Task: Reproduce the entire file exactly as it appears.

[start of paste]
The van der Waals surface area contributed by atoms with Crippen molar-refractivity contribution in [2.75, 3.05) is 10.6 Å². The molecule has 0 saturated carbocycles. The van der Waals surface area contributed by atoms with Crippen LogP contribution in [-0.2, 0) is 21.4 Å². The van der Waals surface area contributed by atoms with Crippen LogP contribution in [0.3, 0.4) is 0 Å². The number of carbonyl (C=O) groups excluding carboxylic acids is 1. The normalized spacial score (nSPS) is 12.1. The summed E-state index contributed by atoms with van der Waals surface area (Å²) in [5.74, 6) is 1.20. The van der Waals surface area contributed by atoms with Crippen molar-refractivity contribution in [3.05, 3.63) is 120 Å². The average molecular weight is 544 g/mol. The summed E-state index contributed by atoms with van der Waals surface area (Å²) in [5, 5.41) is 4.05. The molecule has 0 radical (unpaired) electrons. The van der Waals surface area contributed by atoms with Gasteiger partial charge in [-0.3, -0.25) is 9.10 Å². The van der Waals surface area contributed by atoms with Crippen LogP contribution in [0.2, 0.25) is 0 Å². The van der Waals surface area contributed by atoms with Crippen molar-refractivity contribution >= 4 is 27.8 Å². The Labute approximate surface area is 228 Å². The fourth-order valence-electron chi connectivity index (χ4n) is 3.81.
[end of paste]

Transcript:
The van der Waals surface area contributed by atoms with Crippen molar-refractivity contribution in [2.75, 3.05) is 10.6 Å². The molecule has 0 saturated carbocycles. The van der Waals surface area contributed by atoms with Crippen LogP contribution in [-0.2, 0) is 21.4 Å². The van der Waals surface area contributed by atoms with Crippen LogP contribution in [0.3, 0.4) is 0 Å². The number of carbonyl (C=O) groups excluding carboxylic acids is 1. The normalized spacial score (nSPS) is 12.1. The summed E-state index contributed by atoms with van der Waals surface area (Å²) in [5.74, 6) is 1.20. The van der Waals surface area contributed by atoms with Crippen molar-refractivity contribution in [3.05, 3.63) is 120 Å². The average molecular weight is 544 g/mol. The summed E-state index contributed by atoms with van der Waals surface area (Å²) in [5, 5.41) is 4.05. The molecule has 0 radical (unpaired) electrons. The van der Waals surface area contributed by atoms with Gasteiger partial charge in [-0.3, -0.25) is 9.10 Å². The van der Waals surface area contributed by atoms with Crippen LogP contribution in [0.2, 0.25) is 0 Å². The van der Waals surface area contributed by atoms with Crippen molar-refractivity contribution >= 4 is 27.8 Å². The Labute approximate surface area is 228 Å². The fourth-order valence-electron chi connectivity index (χ4n) is 3.81.